From education to employment

FE boosts economy by £75bn

Apprenticeships have been found to add more value for money invested compared to other learning streams.

Research by the Department for Business, Innovation and Skills (BIS) shows that Apprenticeships generate around £40 for each pound invested by the government.

In addition, the study reveals the FE sector provides an additional £75 billion for the economy.

FE Minister John Hayes said: “Further Education is the unheralded triumph of our education system. This research illustrates just how important it is to this country – our economy, society and individuals’ lives.

“That is why we are funding an unprecedented number of Apprenticeships and freeing colleges from unnecessary burdens. We are also helping employers, colleges and training providers to work together to boost skills through the £50 million Growth and Innovation Fund.

“All these reforms will ensure that economic contribution of FE will continue to rise in the years to come.”

The study examined the economic value generated by government-funded post-19 qualifications, including apprenticeships and National Vocational Qualifications (NVQs) undertaken in colleges and workplaces.

Its analysis was derived using data from learners who began their qualifications in 2008/09. The approach taken to measure the economic value of the sector was to estimate the Net Present Value (NPV) associated with undertaking different qualifications.

The NPV is calculated by estimating the discounted benefits from achieving a qualification over the working life of the learner, and subtracting the costs associated with undertaking the qualification. The overall aim of the research was to produce a framework that can be updated as better and more up to date evidence becomes available.

Vince Cable, Secretary of State for BIS, said: “Further Education is a fundamental part of this Government’s growth strategy. We have committed to funding at least 250,000 more adult apprentices over the next four years than the previous government planned for, because we recognise that they offer real opportunities to young people and equip businesses with the trained workforce they need.”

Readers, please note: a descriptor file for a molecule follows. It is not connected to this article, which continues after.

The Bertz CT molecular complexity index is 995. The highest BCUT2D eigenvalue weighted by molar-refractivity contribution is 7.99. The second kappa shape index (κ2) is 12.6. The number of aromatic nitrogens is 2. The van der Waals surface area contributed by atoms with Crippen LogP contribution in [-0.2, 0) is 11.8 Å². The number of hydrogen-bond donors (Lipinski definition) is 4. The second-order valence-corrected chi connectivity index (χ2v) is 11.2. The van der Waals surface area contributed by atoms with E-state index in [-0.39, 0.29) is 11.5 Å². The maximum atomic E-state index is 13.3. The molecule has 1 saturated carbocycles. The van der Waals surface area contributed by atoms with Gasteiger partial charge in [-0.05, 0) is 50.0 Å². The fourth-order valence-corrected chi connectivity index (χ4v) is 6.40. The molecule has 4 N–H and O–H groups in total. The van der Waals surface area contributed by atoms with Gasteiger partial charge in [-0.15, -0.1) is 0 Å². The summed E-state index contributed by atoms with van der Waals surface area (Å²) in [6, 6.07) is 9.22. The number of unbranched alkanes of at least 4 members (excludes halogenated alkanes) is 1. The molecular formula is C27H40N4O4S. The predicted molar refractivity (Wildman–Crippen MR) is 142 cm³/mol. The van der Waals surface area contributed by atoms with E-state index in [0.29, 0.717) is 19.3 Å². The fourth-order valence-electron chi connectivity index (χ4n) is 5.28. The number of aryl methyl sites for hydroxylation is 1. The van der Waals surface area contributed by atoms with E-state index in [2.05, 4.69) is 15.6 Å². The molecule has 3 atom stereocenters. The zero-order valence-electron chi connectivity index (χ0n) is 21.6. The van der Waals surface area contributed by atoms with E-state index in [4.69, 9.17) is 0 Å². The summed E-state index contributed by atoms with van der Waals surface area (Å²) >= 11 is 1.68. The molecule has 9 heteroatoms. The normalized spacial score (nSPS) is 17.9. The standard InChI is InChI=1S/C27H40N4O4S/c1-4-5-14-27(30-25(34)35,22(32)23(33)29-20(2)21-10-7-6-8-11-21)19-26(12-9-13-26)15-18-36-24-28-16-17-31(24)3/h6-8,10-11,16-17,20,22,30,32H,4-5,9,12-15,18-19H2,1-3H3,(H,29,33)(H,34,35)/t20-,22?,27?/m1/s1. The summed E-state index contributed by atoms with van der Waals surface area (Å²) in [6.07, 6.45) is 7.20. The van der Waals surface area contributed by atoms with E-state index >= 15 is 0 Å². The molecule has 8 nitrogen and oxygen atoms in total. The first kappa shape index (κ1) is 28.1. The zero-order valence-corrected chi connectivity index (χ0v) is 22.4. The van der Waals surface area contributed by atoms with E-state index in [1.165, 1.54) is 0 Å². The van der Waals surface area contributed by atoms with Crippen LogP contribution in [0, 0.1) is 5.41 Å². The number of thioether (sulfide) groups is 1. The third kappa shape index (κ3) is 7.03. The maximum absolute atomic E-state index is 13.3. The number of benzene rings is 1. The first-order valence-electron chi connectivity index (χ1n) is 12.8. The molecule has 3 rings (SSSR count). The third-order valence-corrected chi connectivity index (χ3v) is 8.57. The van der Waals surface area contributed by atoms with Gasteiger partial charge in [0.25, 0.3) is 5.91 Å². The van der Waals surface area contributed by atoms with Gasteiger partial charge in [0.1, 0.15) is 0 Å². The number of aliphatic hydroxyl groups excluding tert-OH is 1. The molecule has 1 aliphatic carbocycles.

“This research adds further weight to our conviction that further education has a vital role to play in ensuring we have the skills that will build a stronger and more balanced economy.”

In response to the BIS study, Tom Wilson, director of unionlearn, the TUC’s learning and training organisation, said: “Research shows that decent pay, good training and quality mentoring have resulted in the raising overall rate of successfully completed apprenticeships to around 70 per cent.
“But employers need to do more to ensure that there are enough apprenticeships available, particularly for young people, who are finding getting jobs difficult in the present economic climate. Unions learning reps can play a role in acting as mentors for apprentices and negotiating quality training and decent pay with employers.  We can work together to make our apprenticeships the best in the world.”

Click here to read the full report.

Mark Astley

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